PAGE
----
Stacie Ayn Murphy Corcoran
2011 graduate of Suffolk University,
practicing in Mass. and NH

No. 2018-0182

July 30, 2019


  • Issue: Did the trial court err in deciding that the plaintiffs claims that parking rules and fees did not fall within the scope of the arbitration clause in their leases.
  • Issue: Did the trial court err in determining that they could determine questions of arbitrability.

The plaintiff’s leased commercial space included parking spaces. The original owners sold the unit to the defendants who put new parking rules into effect assessing fees for parking spaces. The plaintiff’s filed suit and the defendants filed arbitration demands. The trial court granted a motion for summary judgement and the defendant appealed on the grounds that the arbitrator, not the court, could determine issues of arbitrability.

The Court applied contract law, whose proper interpretation is a question of law. On appeal, related to the question of arbitrability, the Court found unless there is contractual language to the contrary, courts not arbitrators decide the “threshold issue” of arbitrability. Absent any additional language that arbitration governs, such as forum, the “mere reference” of the AAA rules is insufficient. Here, the language of the agreement gave the parties the choice to submit to arbitration or pursue a claim at law.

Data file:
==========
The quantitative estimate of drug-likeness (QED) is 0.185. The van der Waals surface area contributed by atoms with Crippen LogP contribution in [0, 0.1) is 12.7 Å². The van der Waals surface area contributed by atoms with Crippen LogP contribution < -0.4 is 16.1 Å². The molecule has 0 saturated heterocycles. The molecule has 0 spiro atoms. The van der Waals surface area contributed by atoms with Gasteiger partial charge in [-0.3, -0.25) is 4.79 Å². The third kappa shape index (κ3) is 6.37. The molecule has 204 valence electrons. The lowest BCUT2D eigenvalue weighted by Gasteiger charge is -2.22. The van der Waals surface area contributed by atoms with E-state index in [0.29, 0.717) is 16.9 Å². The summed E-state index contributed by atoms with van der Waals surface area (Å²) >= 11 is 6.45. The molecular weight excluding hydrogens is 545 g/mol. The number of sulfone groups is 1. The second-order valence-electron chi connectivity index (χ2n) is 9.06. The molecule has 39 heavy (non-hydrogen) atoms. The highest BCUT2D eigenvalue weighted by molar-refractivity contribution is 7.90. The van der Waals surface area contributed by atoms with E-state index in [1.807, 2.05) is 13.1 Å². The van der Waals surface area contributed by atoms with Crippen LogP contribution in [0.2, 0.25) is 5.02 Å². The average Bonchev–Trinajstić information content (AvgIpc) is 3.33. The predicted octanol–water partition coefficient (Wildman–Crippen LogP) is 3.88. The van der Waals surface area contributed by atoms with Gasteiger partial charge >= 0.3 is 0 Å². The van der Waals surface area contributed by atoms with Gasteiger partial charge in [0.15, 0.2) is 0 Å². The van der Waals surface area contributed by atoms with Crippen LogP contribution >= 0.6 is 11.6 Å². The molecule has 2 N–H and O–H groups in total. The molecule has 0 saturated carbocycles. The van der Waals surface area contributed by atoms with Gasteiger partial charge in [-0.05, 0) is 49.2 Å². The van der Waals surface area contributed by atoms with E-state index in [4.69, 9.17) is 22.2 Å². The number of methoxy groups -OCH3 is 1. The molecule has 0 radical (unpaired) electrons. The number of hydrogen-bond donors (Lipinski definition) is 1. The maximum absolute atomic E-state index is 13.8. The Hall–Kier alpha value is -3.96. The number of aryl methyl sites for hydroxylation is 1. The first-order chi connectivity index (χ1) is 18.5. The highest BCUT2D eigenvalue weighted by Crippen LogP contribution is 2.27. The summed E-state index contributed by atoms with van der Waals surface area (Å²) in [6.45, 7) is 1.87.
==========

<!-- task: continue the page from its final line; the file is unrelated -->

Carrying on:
Next, the Court turned to whether the dispute was subject to arbitration. The Court found that where there is an arbitration clause, there is the presumption of arbitrability, but the Court can determine that a “particular grievance” is not arbitrable based on the interpretation of the contract. Here, in reading paragraphs together, the Court found that arbitration can only be compelled when it’s related to the lessee’s default. The Court interpreted the relevant language of the CBA to determine if it is “susceptible to an interpretation that covers the dispute” but fails to see how the defendant’s claim “presents a colorable issue of contract interpretation” when the arbitration claim is based on violations of new unilaterally imposed rules that would alter a “material benefit previously bargained for” that the defendant did not challenge were unenforceable. Therefore, the Court affirmed the trial court’s decision.

Sheehan, Phinney, Bass & Green, of Manchester (James F. Ogorchock, Megan C. Carrier and Bryanna K. Devonshire, on the brief and Ms. Devonshire orally), for the plaintiffs. Hinckley, Allen & Snyder, of Manchester (Christopher H.M. Carter and Jamie S. Meyers on the brief and Mr. Carter orally) for the defendants.